Manas Tamhane

About Me
Over 17 years of experience in Travel Technology bridging the client and IT delivery teams. A GDS champion who completely understands the customer's operational challenges and provide solutions. Has worked as Head of Travel Practice for developing a business intelligence platform for Sabre. ME. Deliverd projects like - OBT for Corporate Travel, Online Booking Engine, Automated QC and Ticketing, Travel ERP, Hotel Contract and Inventory Management Systems etc

Written Blogs

Manas Tamhane

My first no-code project on WEM.IO

It was a busy Thursday (3 June 2021) at 5pm and while I was still getting the hang of my new job at PRODT and understanding the concept of No Code, my phone rang and a voice said, "Manas, there is an emergency project for one of the largest hospital chains in India. This is for a social cause but the project needs to be delivered in 3 days! It's a 3 step workflow, so are you game for the challenge?"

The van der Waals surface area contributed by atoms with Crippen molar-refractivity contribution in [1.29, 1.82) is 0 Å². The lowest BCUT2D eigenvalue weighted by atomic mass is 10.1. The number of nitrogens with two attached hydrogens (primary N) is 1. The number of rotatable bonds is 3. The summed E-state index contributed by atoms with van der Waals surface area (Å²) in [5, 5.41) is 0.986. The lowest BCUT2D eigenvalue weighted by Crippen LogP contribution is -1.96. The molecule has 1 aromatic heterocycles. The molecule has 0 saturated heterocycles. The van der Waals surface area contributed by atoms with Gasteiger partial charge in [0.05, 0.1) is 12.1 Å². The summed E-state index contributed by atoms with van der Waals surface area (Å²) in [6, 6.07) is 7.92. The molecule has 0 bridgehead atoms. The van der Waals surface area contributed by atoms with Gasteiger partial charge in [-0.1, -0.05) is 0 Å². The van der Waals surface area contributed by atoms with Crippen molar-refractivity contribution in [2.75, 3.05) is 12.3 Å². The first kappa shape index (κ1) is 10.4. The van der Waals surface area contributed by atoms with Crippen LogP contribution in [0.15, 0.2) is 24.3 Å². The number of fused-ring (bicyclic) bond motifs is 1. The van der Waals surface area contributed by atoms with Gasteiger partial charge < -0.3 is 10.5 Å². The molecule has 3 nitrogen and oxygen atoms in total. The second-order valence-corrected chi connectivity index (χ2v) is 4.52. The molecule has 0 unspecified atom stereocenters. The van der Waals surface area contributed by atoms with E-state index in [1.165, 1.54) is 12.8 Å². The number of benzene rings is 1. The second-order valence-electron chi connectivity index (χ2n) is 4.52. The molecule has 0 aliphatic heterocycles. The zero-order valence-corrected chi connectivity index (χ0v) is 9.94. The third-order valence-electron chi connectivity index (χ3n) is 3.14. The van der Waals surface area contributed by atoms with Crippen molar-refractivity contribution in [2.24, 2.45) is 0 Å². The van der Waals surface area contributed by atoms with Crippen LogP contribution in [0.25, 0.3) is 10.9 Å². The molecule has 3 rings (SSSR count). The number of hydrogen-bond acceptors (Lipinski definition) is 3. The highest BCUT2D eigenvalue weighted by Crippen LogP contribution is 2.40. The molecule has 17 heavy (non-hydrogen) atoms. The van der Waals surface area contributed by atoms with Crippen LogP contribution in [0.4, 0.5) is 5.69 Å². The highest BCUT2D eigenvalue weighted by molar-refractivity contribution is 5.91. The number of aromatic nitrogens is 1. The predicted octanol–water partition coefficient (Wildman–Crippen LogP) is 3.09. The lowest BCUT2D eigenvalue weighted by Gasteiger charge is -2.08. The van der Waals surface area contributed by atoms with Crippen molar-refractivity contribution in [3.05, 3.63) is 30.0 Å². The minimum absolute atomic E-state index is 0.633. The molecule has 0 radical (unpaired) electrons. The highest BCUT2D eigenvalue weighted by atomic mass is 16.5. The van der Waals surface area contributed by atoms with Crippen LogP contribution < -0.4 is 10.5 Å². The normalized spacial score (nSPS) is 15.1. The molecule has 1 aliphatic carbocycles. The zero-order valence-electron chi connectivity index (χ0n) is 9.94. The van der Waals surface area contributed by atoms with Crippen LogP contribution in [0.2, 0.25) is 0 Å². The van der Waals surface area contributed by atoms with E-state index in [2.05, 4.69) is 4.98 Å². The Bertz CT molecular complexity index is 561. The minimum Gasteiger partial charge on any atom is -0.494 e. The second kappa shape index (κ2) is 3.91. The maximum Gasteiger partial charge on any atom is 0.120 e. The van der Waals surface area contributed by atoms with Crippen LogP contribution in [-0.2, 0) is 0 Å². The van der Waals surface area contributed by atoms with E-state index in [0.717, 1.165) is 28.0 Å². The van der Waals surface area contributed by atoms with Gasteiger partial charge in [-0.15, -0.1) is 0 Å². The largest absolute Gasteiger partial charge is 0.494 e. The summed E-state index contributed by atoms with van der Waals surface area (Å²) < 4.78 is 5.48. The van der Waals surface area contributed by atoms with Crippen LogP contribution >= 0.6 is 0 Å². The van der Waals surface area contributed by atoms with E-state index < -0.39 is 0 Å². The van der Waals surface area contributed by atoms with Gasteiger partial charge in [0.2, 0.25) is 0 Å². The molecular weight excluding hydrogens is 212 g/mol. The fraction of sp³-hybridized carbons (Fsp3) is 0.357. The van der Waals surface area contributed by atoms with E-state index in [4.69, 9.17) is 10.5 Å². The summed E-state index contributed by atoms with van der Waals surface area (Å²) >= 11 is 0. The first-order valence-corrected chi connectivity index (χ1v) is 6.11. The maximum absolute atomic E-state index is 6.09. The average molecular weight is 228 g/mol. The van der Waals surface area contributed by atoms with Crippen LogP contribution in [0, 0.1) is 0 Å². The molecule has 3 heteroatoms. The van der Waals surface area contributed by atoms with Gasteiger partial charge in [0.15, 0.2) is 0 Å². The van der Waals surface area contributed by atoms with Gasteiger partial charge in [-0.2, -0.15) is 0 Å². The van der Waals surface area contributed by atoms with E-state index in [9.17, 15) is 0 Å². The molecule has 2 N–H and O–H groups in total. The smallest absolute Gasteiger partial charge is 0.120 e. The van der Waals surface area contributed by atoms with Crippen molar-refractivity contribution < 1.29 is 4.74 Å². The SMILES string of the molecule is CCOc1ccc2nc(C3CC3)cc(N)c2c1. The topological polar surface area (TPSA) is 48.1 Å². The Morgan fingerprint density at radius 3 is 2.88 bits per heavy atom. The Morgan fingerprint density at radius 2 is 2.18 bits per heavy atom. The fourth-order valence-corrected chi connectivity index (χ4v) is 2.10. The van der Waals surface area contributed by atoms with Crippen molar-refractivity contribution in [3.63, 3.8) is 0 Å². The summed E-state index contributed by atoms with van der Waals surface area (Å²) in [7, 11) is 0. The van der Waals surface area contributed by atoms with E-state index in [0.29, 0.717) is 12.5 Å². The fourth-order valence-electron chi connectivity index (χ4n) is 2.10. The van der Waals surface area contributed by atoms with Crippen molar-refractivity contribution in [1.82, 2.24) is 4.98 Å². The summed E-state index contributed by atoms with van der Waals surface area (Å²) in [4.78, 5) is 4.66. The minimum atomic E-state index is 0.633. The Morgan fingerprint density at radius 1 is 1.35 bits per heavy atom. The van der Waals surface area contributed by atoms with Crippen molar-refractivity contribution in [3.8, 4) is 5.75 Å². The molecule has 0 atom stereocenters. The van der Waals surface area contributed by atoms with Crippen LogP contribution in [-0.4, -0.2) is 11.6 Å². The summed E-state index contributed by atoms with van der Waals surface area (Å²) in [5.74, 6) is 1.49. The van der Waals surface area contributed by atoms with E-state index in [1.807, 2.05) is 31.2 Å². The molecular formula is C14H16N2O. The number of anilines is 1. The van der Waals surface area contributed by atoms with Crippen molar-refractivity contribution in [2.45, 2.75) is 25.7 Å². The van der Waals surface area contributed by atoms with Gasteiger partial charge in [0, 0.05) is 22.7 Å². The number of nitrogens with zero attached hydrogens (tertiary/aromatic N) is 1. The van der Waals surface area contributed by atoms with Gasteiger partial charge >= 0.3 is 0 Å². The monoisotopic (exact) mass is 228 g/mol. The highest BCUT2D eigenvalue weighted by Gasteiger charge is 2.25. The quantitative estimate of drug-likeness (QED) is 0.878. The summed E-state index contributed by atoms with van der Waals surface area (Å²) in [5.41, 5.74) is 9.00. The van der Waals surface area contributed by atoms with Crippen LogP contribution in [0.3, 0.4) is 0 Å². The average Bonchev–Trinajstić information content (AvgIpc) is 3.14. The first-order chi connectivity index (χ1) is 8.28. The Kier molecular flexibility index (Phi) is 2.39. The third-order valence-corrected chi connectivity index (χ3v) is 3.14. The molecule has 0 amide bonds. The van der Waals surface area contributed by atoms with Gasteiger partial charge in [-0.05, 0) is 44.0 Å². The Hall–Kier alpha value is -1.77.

As a first reaction, I was completely blank. Did I really hear 3 days? We are almost at the end of the day on a Thursday and have one working day left! How is this going to happen! In the back of my mind, my experience of delivering applications using code based platforms was pushing me to say "no." A project of any size requires a proper planning, requirements and  understanding before we commit to anything. Nevertheless I said "OK" - "Let’s understand what needs to be done here."

Within the next hour, an 8 member squad consisting of the hospital's application and infrastructure team and PRODT, teamed up to discuss the requirements. A mockup application created by the hospital’s application team was shown as the baseline requirement.